1) Mental Illness And Stigma
The BBC3 season on mental illness continues to challenge us to think in a different way.
Last night’s programme was called “Diaries Of A Broken Mind”. It used a video diary format to tell the stories of 25 young people. I didn’t enjoy the format (because I am old) but the messages and images were powerful. This is an interesting blog by one of the participants.
A bit like the programme itself, there are doubts about the format but the ending is powerful.
Gender and attitudes to mental illness continues to be a concern: see last week’s post. I found this almost by accident.
As you’ll see when we do Depression in Year 13, some great work is being done in Australia and New Zealand on both understanding and preventing mental illness. This website uses rugby league to reach out to males experiencing issues with their mental health.
2) Developments In Neuroscience
As techniques improve and more is known about the brain, neuroscience seems to be able to answer more and more questions about how we think and behave. To get a flavour of where this research is going, have a look at this video here.
Although everybody agrees that neuroscience is moving forward, people disagree about what will be possible within which time period and how best to develop research. This article from Nature magazine explores some of the issues.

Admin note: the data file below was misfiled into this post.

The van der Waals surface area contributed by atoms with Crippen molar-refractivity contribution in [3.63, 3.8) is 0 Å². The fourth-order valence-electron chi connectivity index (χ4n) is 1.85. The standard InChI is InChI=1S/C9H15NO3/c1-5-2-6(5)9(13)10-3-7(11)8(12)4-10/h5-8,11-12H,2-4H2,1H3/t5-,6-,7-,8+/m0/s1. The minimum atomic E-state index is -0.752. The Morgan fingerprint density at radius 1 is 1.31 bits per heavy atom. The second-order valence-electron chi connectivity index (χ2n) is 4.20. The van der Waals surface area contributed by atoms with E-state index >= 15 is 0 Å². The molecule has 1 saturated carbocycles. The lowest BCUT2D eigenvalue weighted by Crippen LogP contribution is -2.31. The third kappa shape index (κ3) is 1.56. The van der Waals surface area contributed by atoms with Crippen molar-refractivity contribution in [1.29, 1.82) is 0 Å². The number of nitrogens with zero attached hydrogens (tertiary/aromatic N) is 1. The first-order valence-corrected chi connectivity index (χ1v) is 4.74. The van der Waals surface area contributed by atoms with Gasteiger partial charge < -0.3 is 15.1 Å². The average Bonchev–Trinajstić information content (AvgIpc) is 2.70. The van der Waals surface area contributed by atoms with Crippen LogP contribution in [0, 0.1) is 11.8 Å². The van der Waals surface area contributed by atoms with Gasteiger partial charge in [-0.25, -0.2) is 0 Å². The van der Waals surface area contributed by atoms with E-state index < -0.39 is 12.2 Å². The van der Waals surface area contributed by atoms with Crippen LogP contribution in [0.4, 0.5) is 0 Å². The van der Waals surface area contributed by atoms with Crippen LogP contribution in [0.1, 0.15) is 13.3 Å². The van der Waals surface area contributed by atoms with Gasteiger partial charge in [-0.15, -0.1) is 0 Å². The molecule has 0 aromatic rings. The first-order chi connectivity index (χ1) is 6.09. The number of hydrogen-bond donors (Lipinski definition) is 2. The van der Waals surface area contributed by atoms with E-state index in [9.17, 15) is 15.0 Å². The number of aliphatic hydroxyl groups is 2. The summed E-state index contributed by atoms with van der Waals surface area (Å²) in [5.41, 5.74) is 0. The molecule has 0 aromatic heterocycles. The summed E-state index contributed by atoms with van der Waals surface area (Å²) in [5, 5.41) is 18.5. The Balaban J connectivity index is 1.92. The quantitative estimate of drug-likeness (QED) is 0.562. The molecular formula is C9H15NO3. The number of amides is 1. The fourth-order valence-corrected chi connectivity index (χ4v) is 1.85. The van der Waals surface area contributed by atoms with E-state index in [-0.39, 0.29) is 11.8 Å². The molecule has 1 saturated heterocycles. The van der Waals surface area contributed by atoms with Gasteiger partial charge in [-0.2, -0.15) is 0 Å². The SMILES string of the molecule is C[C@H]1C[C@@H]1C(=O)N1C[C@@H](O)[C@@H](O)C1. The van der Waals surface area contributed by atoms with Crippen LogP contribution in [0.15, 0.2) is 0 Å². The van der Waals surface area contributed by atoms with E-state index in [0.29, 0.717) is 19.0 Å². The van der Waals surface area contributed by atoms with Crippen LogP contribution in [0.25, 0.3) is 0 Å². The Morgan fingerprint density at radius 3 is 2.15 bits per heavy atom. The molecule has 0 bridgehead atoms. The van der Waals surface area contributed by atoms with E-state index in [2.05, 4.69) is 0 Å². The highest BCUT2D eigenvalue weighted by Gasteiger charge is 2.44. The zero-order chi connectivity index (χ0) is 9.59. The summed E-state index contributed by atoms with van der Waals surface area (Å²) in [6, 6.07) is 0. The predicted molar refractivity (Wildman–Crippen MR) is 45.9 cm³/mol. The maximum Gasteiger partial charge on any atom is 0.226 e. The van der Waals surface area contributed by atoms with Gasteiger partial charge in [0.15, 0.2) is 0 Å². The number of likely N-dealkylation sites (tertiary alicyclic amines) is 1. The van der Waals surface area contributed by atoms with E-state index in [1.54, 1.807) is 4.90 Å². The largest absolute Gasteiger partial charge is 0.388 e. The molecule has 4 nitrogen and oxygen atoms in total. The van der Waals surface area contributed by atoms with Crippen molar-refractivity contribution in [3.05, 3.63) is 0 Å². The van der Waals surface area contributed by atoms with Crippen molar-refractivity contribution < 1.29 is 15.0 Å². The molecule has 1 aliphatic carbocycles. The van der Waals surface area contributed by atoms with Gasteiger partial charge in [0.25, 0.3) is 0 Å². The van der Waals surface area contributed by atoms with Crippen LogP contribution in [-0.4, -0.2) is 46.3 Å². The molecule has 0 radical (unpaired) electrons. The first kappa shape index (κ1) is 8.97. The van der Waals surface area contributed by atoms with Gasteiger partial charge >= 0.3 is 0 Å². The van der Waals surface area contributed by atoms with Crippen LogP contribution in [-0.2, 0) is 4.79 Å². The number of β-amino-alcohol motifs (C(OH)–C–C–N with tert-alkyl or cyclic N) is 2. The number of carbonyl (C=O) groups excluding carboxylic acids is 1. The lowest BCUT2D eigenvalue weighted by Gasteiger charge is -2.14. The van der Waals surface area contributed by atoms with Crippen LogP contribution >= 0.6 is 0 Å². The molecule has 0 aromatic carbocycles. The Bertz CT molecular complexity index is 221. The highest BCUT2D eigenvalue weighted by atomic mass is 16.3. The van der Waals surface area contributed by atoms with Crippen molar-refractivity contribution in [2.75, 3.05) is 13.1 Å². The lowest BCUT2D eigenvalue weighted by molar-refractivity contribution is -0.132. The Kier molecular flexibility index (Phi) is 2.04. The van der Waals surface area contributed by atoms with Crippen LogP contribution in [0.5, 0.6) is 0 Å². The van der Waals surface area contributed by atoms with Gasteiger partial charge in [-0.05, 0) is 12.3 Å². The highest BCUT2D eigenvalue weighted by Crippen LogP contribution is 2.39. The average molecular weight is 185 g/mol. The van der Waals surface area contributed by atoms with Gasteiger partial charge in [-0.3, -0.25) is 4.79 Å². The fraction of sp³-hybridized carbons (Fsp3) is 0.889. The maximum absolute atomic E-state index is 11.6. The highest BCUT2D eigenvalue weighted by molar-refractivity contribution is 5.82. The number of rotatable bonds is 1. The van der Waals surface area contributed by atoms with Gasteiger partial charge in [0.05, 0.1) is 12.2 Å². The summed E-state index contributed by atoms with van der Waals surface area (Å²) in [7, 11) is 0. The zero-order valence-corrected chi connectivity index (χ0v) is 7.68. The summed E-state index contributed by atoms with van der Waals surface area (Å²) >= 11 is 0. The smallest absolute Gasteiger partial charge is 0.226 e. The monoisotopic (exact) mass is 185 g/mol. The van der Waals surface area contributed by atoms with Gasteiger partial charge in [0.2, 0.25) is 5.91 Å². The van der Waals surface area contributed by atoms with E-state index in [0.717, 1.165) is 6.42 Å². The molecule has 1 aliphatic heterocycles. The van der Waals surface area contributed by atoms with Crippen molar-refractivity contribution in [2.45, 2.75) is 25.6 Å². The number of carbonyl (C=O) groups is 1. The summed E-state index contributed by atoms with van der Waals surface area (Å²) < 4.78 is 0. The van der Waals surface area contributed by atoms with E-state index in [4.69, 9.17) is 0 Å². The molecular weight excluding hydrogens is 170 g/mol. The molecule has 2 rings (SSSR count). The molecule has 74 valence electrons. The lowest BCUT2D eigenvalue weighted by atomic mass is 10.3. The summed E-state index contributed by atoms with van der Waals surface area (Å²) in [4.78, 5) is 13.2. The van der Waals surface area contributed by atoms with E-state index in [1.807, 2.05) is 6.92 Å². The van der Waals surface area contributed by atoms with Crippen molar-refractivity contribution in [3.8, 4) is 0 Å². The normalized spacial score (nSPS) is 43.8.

If you want to understand what is currently known about the brain, this website seems both reliable and well organised.
Here is some more complex material from University College, London.
3) The Genetics Of Eating
We’ve known for a long time that there is a genetic basis to eating behaviour and in particular obesity. We’ve also known for a long time about the mechanisms in the brain which control eating behaviour, often from non-human animals. The problem is that we tend not to be able to make a link between a particular gene and a particular mechanism. Also with this research, we might feel that we know more about rats than about people. This piece of research deals with both of these issues by looking at humans and by making a link between a particular gene and the hormone ghrelin, a hormone we look at when we study mechanisms of eating disorders. This is promising research but pay attention to the note of caution at the end.
4) Clinical Characteristics Of Psychological Disorders
When we study Depression, we start off by looking at its clinical characteristics before looking at biological and psychological explanations and biological and psychological therapies. The characteristics and the issues which surround them are the hardest part for me to teach and seem to cause the most problems for students. This article explains why.
The way in which we define disorders is increasingly disconnected from the way in which we explain and then treat them. Graham Davey’s article explores some of the issues around diagnosis and reminds us to keep an open mind in thinking about where disorders come from.
5) Public Health Interventions To Prevent Addictive Behaviour
For PSYA4 AddictiveBehaviour, we look at how advertising bans have been used to reduce drinking and smoking with varying degrees of success. This is a political issue at the moment as the government seems to have changed its mind about minimum pricing for alcohol and about cigarette packaging. This article explains how this is dealt with in the EU.
Keep an eye out for news stories about this issue.